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This one thing can make your company more eco-friendly

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Moya Crockett
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According to new research, companies with gender-balanced boards are better for the environment. But why? 

There are many obvious reasons why organisations should strive for diversity at their most senior levels – the most glaring being that white, middle-class, cisgender, heterosexual men should not automatically have a monopoly on wealth, power and influence.

But hiring people with a wide range of identities and backgrounds is also beneficial to companies themselves. Extensive research has shown that groups that are diverse in terms of gender, race, ethnicity and sexual orientation tend to be more innovative and better at problem-solving, while a 2016 study by Credit Suisse bank showed that companies with women on their board outperformed those whose boards were filled only with men. Another study done at MIT found that mixed-gender teams were more productive and creative.

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In other words, employing more people who aren’t white, middle-class, cisgender, heterosexual men doesn’t just benefit those people alone. Crazy, right?

Now, we can add the findings of a new study to the long list of reasons why companies should hire more women. The research, recently published in the Journal of Corporate Finance, shows that companies with a more balanced mix of men and women on their board of directors are more likely to be run in an environmentally-friendly way – so they’re good news for gender equality and for the planet. 

Companies with more women on the board were less likely to face environmental lawsuits 

The study was conducted by Dr Chelsea Liu, senior lecturer at the University of Adelaide in Australia. After examining almost 1,900 environmental lawsuits brought against 1,500 firms in the US between 2000 and 2015, she found there were direct links between gender diversity and corporate environmental violations.

Individuals, organisations and even cities and states can sue corporations in the US if they believe those corporations have violated environmental law. Examples of this type of lawsuit in recent years include a 2014 case where an environmental campaign group sued an electricity company in Texas over the amount of pollution one of its plants was creating, or the attempt by the cities of Oakland and San Francisco last year to sue large fossil fuel companies for damages related to climate change.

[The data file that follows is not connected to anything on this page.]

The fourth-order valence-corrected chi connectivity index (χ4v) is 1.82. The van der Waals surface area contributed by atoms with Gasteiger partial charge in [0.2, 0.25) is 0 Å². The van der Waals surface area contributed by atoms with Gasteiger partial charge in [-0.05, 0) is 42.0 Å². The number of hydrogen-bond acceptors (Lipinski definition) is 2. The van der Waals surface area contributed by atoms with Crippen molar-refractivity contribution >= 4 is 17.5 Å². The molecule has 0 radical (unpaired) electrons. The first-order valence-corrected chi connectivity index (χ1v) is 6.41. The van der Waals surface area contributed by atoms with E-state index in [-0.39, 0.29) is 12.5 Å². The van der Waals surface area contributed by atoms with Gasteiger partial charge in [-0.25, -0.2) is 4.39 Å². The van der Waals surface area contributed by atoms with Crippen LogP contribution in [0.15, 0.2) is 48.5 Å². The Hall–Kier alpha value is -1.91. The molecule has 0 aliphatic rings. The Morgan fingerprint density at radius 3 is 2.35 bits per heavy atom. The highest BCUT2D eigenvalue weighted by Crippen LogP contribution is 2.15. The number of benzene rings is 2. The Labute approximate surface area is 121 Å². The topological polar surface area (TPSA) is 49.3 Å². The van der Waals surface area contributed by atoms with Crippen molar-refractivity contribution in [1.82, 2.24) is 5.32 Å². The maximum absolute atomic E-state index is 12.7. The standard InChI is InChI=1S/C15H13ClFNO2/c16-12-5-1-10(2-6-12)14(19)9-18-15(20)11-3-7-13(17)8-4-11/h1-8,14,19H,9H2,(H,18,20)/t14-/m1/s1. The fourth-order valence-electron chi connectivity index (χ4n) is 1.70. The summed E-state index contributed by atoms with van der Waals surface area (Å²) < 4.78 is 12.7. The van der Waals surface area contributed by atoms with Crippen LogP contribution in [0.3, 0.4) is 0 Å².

Liu discovered that companies with greater gender diversity on their boards had to fight significantly fewer environmental lawsuits that those with boards that were predominantly or entirely male. This suggests that female directors help reduce the chances of a company being sued for violating environmental law.

“Having a range of perspectives can result in improved corporate environmental policy, which in turn can reduce exposure to environmental lawsuits,” says Liu.

“Gender socialisation and ethics theories suggest that girls are brought up to be more caring towards others which can enhance environmental decision-making in the boardroom.”

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Previous research has shown that female executives are “less overconfident and more willing to seek expert advice than their male counterparts,” Liu adds. This tendency to consult experts could also contribute to the reduction in gender environmental lawsuits experienced by gender-diverse companies.

Liu’s research shows that for every woman added to a board of directors, the average exposure to environmental lawsuits drops by 1.5%, which could save companies around $3.1 million (£2.4 million).

However, she points out that it is gender diversity that’s most crucial on boards of directors, not necessarily having more women than men.

“Gender diversity is what’s important – female representation on boards is most important where the CEO is male, and less important if the CEO is female,” she says.

“This can be attributed to diversity theory, which says that a group of people from more diverse backgrounds – gender, race etc. – tend to make better collective decisions, because they canvas a wider range of perspectives.”

Want simple tips on how to make your life more eco-friendly? Find them here.

Images: Rawpixel / Pexels 

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Moya Crockett

Moya Crockett

Moya is Women’s Editor at stylist.co.uk, where she is currently overseeing the Visible Women campaign. As well as writing about inspiring women and feminism, she also covers subjects including careers, podcasts and politics. Carrying a tiny bottle of hot sauce on her person at all times is one of the many traits she shares with both Beyoncé and Hillary Clinton.

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